Just in case, she got a sheet of the stationery with the B and B's letterhead on it, which she put in all the rooms, and quickly wrote out Mr. Layton's name and the date, and the information that he'd left his belongings behind, then tucked the sheet inside the suitcase. If the worst happened and she got killed, this would explain things.

She hadn't used to be such a worrier, but that was before she'd become, in short order, a mother and then a widow. Bad things did happen. She had quit rock climbing the moment she'd learned she was pregnant, and though she'd been an even more avid climber than Derek, she hadn't considered returning to the sport, because she had the boys to consider now. What would happen to them if she suffered a bad fall and died? Oh, she knew that physically they'd be well-cared for; her family would see to that, as well as Derek's family, though they weren't as close to the boys as she wished. But what about the twins' emotional well-being? They would grow up feeling abandoned by their parents, and no amount of logic would offset that primitive response.

So she took what precautions she could, shied away from risky behavior, but she couldn't offset the hand of fate: accidents happened. And no way would she let her children think Jeffrey Layton's things had belonged to their father. Besides, Derek had had better taste in clothes.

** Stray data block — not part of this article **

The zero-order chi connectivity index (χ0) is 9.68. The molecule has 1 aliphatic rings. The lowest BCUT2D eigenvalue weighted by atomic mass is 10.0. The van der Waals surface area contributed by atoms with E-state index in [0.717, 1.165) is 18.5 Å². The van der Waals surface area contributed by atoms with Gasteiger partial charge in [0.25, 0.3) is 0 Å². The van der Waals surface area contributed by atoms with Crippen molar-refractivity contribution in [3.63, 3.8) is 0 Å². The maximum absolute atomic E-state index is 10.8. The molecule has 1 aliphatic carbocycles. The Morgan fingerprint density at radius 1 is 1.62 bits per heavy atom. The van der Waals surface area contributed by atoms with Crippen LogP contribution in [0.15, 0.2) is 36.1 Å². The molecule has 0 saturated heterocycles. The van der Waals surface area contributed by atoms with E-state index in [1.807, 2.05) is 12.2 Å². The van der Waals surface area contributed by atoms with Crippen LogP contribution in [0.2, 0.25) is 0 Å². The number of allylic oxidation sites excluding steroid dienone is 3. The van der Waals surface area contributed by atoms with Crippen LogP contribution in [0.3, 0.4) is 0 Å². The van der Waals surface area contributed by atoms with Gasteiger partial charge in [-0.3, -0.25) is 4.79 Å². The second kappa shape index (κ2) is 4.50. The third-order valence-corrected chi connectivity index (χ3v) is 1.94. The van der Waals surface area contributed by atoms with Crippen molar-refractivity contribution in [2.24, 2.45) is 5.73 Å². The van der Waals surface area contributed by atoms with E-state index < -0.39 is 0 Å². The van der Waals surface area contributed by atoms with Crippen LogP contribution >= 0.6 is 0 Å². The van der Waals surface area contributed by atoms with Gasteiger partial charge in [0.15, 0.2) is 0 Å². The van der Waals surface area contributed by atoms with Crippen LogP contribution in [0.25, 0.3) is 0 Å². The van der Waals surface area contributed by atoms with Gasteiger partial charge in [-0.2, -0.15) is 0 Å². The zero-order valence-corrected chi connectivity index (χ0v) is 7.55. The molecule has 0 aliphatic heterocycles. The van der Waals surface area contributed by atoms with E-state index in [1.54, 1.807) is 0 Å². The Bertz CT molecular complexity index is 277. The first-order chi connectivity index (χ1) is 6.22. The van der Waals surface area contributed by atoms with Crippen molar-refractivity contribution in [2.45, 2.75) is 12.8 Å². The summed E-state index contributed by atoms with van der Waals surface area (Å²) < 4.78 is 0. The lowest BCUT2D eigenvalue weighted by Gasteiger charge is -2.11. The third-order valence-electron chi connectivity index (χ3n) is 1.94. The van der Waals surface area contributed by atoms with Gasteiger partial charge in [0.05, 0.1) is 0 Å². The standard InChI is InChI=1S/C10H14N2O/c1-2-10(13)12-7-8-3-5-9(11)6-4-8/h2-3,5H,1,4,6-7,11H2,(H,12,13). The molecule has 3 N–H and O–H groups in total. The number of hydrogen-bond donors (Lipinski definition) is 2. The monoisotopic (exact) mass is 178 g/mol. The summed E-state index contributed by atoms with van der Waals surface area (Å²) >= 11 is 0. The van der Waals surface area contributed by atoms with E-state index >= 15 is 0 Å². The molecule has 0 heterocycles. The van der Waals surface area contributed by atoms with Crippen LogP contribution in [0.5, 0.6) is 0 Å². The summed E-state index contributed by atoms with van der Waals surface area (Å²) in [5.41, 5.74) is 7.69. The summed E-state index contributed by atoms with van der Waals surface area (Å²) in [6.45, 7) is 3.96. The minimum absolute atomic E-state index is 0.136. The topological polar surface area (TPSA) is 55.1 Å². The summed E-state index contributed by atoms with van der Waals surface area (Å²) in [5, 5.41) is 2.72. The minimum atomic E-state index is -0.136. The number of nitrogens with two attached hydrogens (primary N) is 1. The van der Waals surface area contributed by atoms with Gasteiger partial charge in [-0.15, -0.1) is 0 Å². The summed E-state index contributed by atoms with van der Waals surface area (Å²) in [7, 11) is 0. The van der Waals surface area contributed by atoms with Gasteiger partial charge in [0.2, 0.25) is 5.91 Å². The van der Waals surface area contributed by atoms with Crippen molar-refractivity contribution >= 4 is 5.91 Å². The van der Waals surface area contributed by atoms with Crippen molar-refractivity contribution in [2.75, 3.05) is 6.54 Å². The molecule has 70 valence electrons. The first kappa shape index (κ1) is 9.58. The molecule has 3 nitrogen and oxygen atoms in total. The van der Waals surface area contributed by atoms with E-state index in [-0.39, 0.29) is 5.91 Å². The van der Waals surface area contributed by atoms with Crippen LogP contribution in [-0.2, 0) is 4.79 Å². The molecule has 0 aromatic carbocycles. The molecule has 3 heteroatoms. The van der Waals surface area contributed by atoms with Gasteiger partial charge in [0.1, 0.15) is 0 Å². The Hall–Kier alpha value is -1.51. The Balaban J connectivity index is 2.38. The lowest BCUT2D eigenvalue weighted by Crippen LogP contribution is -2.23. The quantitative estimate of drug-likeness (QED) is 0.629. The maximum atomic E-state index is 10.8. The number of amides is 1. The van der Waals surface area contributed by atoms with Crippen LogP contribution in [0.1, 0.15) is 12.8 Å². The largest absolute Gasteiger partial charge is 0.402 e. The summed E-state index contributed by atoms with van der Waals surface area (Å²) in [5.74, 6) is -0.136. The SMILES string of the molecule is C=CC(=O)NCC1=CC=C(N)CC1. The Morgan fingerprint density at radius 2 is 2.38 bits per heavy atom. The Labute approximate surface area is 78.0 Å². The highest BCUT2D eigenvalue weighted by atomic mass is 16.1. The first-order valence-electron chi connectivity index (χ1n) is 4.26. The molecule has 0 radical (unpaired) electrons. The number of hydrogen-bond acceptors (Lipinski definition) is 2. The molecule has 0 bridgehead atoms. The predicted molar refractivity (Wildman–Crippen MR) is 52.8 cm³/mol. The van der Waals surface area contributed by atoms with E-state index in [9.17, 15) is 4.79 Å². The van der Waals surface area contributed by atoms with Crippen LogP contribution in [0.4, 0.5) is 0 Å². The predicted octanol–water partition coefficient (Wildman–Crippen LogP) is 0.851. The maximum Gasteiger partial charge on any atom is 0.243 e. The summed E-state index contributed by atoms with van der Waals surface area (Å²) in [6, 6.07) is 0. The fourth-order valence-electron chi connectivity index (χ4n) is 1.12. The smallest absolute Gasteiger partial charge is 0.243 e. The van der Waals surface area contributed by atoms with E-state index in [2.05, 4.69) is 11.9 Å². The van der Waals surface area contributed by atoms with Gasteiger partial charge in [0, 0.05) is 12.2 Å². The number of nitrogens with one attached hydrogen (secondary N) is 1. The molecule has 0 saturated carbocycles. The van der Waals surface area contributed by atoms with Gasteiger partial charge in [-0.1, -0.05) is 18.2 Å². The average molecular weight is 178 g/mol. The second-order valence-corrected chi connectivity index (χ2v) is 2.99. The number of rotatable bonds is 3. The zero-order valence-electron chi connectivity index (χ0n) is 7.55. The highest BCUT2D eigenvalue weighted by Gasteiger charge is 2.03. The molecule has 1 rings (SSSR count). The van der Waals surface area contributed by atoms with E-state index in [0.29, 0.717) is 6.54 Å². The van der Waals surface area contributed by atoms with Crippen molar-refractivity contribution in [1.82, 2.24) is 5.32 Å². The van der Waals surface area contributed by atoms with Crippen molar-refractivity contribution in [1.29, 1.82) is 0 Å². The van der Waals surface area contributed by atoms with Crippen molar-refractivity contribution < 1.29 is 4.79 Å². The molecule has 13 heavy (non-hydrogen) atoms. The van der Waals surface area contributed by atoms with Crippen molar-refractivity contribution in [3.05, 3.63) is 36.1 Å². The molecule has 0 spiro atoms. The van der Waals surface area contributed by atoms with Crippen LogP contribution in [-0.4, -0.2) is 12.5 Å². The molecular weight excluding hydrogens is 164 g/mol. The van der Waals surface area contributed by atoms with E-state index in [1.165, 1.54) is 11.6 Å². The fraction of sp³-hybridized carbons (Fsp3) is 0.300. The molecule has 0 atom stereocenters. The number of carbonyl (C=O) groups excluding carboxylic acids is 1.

Smiling at the thought, she hefted the suitcase in one hand and the Dopp Kit in the other and carried them to the hallway, then set them down. She went to her room to get the key to the attic stairwell.

Because she didn't want the boys going into the attic by themselves, she kept the door locked and the key in her makeup bag, which was in a drawer of the bathroom vanity. On the way into the bathroom she passed by her dresser, on which sat several framed photographs. She paused, suddenly heart-struck, staring at the feeze-frame moments of her life.

It happened once in a while; enough time had passed that she could usually walk by the dresser and not really even notice the photographs. When the boys came into her room on those rare days when she could sleep a little late, they would almost always ask questions about the photographs and she could answer with equanimity. But sometimes… sometimes it was as if a razor-sharp memory reached out of the past and squeezed her heart, and she would stop in her tracks, almost felled by the rush of grief.